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The Mon-ifesto Part 1: Metrics

A 3-Part Guide to Better Application Monitoring

But Wait…

First, we should talk about where metrics come from. Application metrics can be generated from application performance monitoring (APM) agents and from application logs. Application performance monitoring agents integrate with your application’s internals and track metrics like response time, system resource usage, uptime, and much more. Typically, APM agents will only track a pre-defined set of metrics, but if you want custom metrics then app logs are a good place to start. Because you control what gets logged and how logs are aggregated and parsed, using logs as a way to track custom metrics is usually trivial compared to setting up a third metric-gathering method.

  • Operations metrics are things like client connections, CPU load, error rates, etc. These metrics don’t inform the actual logic of the application per se, but they do speak to the continued function of the application.

1. Calls Per Minute

When talking about an application’s size, Calls Per Minute (CPM) is the yardstick by which all apps are measured. Why? Because things like server count or packet I/O can vary from app to app depending on code efficiency and the like. CPM shows exactly how much traffic a single application can take, a metric that is often used for capacity planning.

2. Error Rate (EPM)

Similar to CPM, Errors Per Minute (EPM, or error rate) measures the number of errors your application is throwing in a given minute. Error rate differs from CPM in a few very important points.

  1. Reporting EPM in an absolute value is pretty much useless. A much more useful metric is the percentage of incoming app calls that are errors.

3. Response Time (RT)

It could be argued that response time is the most important metric that you can collect from an application. Not only does response time give indications about overall application health, but it also gives insight into customer experience and can have an impact on not just your app, but also your business or company as a whole. For companies who rely heavily on NPS scores, like telecommunications companies, slow response times could mean the difference between a good quarter or a bad one.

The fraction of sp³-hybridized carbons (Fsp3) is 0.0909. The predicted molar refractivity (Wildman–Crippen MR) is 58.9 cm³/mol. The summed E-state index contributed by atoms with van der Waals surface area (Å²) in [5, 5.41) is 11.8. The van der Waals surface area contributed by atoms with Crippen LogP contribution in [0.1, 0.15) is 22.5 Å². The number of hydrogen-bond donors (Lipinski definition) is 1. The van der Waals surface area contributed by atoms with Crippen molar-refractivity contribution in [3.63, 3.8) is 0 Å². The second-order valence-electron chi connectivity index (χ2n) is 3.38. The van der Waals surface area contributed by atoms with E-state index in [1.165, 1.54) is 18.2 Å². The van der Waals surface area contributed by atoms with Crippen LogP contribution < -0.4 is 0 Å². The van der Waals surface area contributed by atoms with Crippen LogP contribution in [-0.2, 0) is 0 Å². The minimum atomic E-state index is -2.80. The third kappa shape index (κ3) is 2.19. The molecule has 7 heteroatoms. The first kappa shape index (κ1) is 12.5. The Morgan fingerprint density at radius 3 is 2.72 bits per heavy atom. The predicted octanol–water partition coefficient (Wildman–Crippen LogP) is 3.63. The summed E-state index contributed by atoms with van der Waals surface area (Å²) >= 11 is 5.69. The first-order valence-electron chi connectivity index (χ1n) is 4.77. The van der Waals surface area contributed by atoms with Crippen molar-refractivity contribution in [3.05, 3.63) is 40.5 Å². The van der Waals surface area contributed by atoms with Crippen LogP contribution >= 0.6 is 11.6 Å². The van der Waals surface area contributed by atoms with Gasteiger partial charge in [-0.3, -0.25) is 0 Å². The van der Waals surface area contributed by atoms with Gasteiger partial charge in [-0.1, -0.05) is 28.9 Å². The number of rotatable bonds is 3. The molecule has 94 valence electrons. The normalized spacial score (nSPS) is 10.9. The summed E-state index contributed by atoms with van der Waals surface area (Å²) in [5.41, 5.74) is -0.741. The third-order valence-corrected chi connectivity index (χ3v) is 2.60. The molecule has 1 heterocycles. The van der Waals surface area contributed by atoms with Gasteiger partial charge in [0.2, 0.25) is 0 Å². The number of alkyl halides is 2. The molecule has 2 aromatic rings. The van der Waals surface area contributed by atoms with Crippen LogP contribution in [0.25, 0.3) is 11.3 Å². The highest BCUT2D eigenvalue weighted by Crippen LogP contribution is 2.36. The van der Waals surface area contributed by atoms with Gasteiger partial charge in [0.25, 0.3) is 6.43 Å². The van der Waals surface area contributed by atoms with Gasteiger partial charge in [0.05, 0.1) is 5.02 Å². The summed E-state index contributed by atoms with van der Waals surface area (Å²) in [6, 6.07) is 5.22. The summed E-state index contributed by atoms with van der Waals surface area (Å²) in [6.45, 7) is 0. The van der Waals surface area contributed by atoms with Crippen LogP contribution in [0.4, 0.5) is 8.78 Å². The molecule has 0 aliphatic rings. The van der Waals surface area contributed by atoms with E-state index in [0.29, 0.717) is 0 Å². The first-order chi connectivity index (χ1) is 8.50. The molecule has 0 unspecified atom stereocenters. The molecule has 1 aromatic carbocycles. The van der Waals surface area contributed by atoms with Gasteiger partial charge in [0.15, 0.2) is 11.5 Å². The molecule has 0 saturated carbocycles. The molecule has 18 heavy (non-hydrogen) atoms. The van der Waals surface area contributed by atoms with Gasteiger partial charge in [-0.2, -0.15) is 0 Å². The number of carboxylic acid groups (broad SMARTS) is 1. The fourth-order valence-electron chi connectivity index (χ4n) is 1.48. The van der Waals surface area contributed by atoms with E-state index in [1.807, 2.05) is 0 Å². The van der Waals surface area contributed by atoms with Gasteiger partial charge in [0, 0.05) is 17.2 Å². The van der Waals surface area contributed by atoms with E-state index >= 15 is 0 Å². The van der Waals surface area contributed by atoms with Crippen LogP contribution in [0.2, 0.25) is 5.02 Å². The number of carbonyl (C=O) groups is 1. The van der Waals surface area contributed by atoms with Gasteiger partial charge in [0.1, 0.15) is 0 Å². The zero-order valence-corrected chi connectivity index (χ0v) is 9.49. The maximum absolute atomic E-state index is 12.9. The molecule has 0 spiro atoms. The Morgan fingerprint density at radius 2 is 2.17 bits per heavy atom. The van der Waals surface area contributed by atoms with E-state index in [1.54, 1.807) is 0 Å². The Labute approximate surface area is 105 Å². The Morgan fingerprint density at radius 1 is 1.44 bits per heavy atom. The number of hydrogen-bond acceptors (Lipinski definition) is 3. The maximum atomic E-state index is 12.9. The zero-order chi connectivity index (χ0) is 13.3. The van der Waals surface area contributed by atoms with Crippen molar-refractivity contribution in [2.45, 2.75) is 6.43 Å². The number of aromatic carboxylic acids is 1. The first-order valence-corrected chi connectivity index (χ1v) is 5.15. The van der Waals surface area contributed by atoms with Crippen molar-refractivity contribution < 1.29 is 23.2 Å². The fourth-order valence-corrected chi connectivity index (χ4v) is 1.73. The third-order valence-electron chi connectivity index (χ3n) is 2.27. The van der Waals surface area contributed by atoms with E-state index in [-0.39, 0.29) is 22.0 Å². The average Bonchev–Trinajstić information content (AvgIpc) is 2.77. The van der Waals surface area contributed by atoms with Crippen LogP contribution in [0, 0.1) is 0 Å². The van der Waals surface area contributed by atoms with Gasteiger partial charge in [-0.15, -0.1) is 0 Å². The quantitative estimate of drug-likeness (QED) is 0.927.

4. Bandwidth Saturation (BS)

In this context “bandwidth” refers to the maximum load your application can take, not just network bandwidth (although that certainly plays a part in the overall app capacity). Bandwidth saturation (or just saturation) is a little different from the first three metrics as it requires you to perform load testing on your application in order to establish some “up front” data. When load testing your app, there are a few things you want to do:

  • Test the smallest unit of your application in its environment. For a microservices app this would mean a single copy of each microservice with all of its routing and discovery and load balancing in place; for a monolith, this is a single instance of the app with its load balancing and everything else in place. This test will inform you if there are any bottlenecks in the environment outside of the application by comparing the performance data between your first test and this one.
  • Review your data and figure out what your realistic maximum CPM is, this will be your baseline for extrapolating and testing your ability to scale.

But Wait, There’s More

“But wait!” I hear you say, “What about all of my system metrics like CPU and disk I/O? Why am I wasting resources collecting these if we’re not going to use them?”

Collect Everything, Correlate Everything

No metric is unimportant. Even CPU. Why? Because of metric correlation. When there is an alarm, we want to have the entire scope of the environment, not just a few key metrics. We want to know, down to the second, what each machine, each process, each container, was doing and what resources it was using so we can drill down and find the root cause. This is where system statistics are used.

The Annoying Killer: Pager Fatigue

Because alerts kill.



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Peter Christian Fraedrich

Entrepreneur, software developer, writer, musician, amateur luthier, husband, dad. All opinions are my own.